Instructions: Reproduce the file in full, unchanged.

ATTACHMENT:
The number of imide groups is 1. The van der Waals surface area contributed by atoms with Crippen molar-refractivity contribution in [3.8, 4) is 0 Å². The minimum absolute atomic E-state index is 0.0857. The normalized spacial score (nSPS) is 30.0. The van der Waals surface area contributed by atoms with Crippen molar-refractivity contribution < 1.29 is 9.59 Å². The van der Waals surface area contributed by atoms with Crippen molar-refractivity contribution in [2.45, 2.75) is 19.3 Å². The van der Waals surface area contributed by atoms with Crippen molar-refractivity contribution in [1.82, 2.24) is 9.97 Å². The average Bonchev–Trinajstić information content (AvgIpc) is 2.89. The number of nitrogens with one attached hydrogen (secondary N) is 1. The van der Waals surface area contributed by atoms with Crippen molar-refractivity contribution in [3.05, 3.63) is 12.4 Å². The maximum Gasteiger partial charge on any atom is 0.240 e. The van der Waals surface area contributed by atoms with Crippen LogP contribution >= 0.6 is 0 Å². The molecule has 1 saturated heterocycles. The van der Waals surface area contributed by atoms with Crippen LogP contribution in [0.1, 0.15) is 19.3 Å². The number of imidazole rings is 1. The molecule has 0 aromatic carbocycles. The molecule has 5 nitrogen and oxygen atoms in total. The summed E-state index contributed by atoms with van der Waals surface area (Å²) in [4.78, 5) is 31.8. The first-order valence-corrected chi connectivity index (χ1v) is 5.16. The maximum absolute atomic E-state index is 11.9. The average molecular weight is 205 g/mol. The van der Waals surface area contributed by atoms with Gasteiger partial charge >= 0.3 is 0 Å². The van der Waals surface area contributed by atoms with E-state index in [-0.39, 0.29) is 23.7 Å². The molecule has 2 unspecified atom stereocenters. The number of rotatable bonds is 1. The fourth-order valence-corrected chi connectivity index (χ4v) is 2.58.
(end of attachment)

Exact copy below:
The number of imide groups is 1. The van der Waals surface area contributed by atoms with Crippen molar-refractivity contribution in [3.8, 4) is 0 Å². The minimum absolute atomic E-state index is 0.0857. The normalized spacial score (nSPS) is 30.0. The van der Waals surface area contributed by atoms with Crippen molar-refractivity contribution < 1.29 is 9.59 Å². The van der Waals surface area contributed by atoms with Crippen molar-refractivity contribution in [2.45, 2.75) is 19.3 Å². The van der Waals surface area contributed by atoms with Crippen molar-refractivity contribution in [1.82, 2.24) is 9.97 Å². The average Bonchev–Trinajstić information content (AvgIpc) is 2.89. The number of nitrogens with one attached hydrogen (secondary N) is 1. The van der Waals surface area contributed by atoms with Crippen molar-refractivity contribution in [3.05, 3.63) is 12.4 Å². The maximum Gasteiger partial charge on any atom is 0.240 e. The van der Waals surface area contributed by atoms with Crippen LogP contribution >= 0.6 is 0 Å². The molecule has 1 saturated heterocycles. The van der Waals surface area contributed by atoms with Crippen LogP contribution in [0.1, 0.15) is 19.3 Å². The number of imidazole rings is 1. The molecule has 0 aromatic carbocycles. The molecule has 5 nitrogen and oxygen atoms in total. The summed E-state index contributed by atoms with van der Waals surface area (Å²) in [4.78, 5) is 31.8. The first-order valence-corrected chi connectivity index (χ1v) is 5.16. The maximum absolute atomic E-state index is 11.9. The average molecular weight is 205 g/mol. The van der Waals surface area contributed by atoms with Gasteiger partial charge >= 0.3 is 0 Å². The van der Waals surface area contributed by atoms with E-state index in [-0.39, 0.29) is 23.7 Å². The molecule has 2 unspecified atom stereocenters. The number of rotatable bonds is 1. The fourth-order valence-corrected chi connectivity index (χ4v) is 2.58.